Public Relations as we know it was then born to rid the public of their negative view toward purposeful, tactical influence. Let’s give Marc Randolph the benefit of the doubt, of course, since he can’t answer for his family’s beliefs or actions, he’s not the current CEO of Netflix, and his original intention for the Netflix platform was to replicate Amazon’s successful e-commerce platform for books. He is credited with designing Netflix’s user interface as both a movie catalog and market research platform so he could test for perfect UI and figure out how he could retain and influence customers.

While Randolph’s connections feel way too eerie to be a coincidence, he hasn’t been a part of their official team since 2003. Netflix actually announced its streaming service a few years later in 2007. That said, calling out Netflix, an industry leviathan in its own right, for hooking people in and potentially pushing strategic messages is entirely valid when you really take a look at the Bernays school of thought and how we’ve arrived at today’s cultural climate.

We’re Happily Letting the “New Propagandists” Shape Our Lives

Bernays once claimed that an “invisible government” led by “invisible governors” who “organize the opinions of the masses” in order to keep society from breaking out into chaos holds the power in democracies. With public figures and thought leaders creating this structure, society is thus kept from breaking down. Upon the advent of PR, Bernays’ “New Propagandists” capitalized on this social trust by influencing public opinion using group psychology.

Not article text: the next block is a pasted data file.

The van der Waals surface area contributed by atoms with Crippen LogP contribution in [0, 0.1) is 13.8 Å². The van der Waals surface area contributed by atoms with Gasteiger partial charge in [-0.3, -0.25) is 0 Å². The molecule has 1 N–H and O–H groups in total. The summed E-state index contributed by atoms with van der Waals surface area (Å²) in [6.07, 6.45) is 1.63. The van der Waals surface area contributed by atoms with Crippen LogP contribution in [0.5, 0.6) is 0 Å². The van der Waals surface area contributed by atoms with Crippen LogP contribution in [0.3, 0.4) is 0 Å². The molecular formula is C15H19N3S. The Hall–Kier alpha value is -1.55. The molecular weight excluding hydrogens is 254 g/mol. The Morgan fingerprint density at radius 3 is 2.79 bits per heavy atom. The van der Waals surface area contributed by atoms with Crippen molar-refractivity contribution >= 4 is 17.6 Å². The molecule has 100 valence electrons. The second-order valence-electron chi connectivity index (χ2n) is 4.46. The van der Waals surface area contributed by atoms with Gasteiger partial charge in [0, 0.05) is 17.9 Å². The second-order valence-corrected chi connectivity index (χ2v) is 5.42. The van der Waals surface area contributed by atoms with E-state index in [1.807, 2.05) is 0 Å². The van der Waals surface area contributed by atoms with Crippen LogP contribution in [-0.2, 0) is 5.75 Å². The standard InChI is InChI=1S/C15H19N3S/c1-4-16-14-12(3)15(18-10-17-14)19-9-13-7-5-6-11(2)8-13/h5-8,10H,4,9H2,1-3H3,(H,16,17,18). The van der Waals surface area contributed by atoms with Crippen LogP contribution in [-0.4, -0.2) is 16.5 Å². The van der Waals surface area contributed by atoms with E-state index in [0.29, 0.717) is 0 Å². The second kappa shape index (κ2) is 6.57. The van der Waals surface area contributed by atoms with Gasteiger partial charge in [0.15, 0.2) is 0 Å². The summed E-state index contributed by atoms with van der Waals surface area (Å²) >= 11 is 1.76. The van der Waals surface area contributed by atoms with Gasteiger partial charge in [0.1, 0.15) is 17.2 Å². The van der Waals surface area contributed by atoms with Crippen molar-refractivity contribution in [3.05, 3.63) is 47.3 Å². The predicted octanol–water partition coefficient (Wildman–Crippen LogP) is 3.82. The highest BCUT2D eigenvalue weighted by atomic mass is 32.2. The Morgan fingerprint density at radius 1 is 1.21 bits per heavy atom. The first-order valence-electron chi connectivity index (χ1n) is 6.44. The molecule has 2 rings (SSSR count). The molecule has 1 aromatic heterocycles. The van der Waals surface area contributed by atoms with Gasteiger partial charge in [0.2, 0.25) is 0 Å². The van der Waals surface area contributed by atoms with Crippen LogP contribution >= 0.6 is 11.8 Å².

This is done by segmenting people into interest-based groups, religious or ethnic groups, social or political groups, professional or business groups, or other informal groups. Sound familiar? You’ve probably heard people talk about intersectionality. This is a very similar notion whereby viewing people as collections of overlapping groups, figuring out which groups a person belongs to, and then winning the support of the group’s leader(s) is how you figure out how to influence the individual.

“American motion picture is the greatest unconscious carrier of propaganda in the world to-day.” - Edward Bernays

Let’s take the series Bridgerton from an intersectional view, for example. Race is portrayed in depictions of slavery as well as reimagined portrayals of white people as racially diverse, like Queen Charlotte being portrayed by a black woman. Modern narratives about oppressive patriarchy are discussed through the ladies not having access to education or Anthony taking over as the head of household and upholding patriarchal values. The way that race, gender, class, sexuality, and many more aspects are depicted in a series has a strong impact on how the viewer will then start to think about those topics. If a male lead’s masculinity is portrayed as toxic, viewers might mistakenly feel animosity toward normal male traits, chalking them up to chauvinism.